Georgia Hospital Association Urges Supreme Court of Georgia to Review Scope of Immunity Protections Related to the COVID-19 Pandemic

On behalf of the Georgia Hospital Association (“GHA”), AGG Healthcare partner and Post-Acute & Long-Term Care industry team co-chair, Jason Bring, submitted an amicus (friend of the court) brief to the Supreme Court of Georgia, urging the court to review a decision by the Georgia Court of Appeals involving the scope of immunity protections for healthcare workers and facilities during the COVID-19 pandemic. Early into the COVID crisis, at the prompting of the federal government, Georgia Governor Brian Kemp issued an executive order triggering Georgia’s Emergency Management Act (“EMA”). The executive order designated employees, staff, and contractors of healthcare institutions and medical facilities as “emergency management workers” under the EMA, which in turn grants broad liability protections to those workers during an emergency. The following week, with the benefit of those broad protections, Governor Kemp issued another executive order urging healthcare facilities to resume normal operations, including elective procedures, so that healthcare facilities remained available for all patients, whether COVID-positive or -negative.

The case before the Supreme Court involves a patient who, shortly after Governor Kemp’s order for facilities to renew elective procedures, underwent surgery to relieve chronic back pain, including removal of part of the vertebral bone and implantation of a spinal cord stimulator. The patient later sued the surgeon and others, alleging that the surgery did not go as planned. The defendants raised the executive order’s immunity protections as a defense. In reviewing the case, the Court of Appeals first recognized that the executive order, as written, would extend immunity to the surgeon. But the court then proceeded to review the executive order for “context” and to discern Governor Kemp’s intent when issuing the order. Finding that the procedure was “elective” and that the patient was not COVID-positive, the Court of Appeals held that the governor likely did not intend to grant immunity.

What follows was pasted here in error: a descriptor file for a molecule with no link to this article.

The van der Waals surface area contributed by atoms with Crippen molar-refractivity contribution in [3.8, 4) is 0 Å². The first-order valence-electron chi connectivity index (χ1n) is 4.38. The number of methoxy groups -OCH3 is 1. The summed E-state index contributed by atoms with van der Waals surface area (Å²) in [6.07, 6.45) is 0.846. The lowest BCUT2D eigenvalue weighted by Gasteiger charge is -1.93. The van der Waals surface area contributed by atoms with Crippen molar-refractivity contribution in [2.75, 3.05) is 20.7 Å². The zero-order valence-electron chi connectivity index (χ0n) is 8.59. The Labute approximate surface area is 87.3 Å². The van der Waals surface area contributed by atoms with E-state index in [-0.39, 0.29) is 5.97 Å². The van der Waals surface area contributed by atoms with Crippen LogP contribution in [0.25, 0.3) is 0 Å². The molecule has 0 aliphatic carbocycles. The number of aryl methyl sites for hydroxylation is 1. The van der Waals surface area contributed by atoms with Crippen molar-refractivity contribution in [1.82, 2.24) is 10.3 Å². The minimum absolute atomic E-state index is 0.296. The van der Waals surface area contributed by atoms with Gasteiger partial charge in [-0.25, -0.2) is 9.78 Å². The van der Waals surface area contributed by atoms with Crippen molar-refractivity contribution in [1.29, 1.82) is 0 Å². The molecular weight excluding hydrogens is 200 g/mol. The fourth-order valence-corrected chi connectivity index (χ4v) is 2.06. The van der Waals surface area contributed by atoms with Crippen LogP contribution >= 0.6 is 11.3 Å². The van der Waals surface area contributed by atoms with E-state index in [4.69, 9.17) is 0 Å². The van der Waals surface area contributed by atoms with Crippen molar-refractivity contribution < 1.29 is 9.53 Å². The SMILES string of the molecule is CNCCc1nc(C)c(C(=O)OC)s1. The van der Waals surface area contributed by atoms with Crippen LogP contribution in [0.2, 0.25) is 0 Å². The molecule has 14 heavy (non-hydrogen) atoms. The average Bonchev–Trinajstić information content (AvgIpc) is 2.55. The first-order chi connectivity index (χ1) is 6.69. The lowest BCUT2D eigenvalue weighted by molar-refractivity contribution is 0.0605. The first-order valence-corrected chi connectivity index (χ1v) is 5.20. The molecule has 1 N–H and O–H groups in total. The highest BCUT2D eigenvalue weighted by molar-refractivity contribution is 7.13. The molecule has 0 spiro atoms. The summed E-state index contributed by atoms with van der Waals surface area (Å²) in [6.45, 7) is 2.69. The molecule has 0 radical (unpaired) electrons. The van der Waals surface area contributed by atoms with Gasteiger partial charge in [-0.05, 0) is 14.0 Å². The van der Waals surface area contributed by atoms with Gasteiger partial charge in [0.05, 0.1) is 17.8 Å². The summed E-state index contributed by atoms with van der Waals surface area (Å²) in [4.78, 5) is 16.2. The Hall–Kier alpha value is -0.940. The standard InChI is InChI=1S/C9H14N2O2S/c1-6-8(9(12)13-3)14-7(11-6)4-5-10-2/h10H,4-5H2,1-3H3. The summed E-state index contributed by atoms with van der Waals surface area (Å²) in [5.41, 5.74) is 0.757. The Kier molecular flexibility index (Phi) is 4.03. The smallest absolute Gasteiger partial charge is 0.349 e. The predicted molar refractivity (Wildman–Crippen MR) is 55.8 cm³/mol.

In urging the Supreme Court to review the case, GHA showed that, per a long line of Supreme Court cases, the executive order should have been applied as written, without resorting to a review of context or intent. Beyond that, GHA also showed that it was, in fact, Governor Kemp’s intent to motivate healthcare workers to return to work for all patients and to reopen the doors of hospitals and facilities in order to ensure the viability of the healthcare system to respond to the pandemic. GHA also demonstrated that over 90% of all surgeries are classified as “elective,” but that does not mean those surgeries are optional or not lifesaving. Delays from surgeries can have significant negative consequences, including advancement of disease processes, further deterioration, and mental and financial harm. Without the protections granted by Governor Kemp, healthcare workers would have been reluctant, if not remiss, to place their own health and safety at risk to treat their patients, whether COVID-positive or otherwise.

To access the brief, please click here. For more information on the appeal and immunity protections, please contact Jason.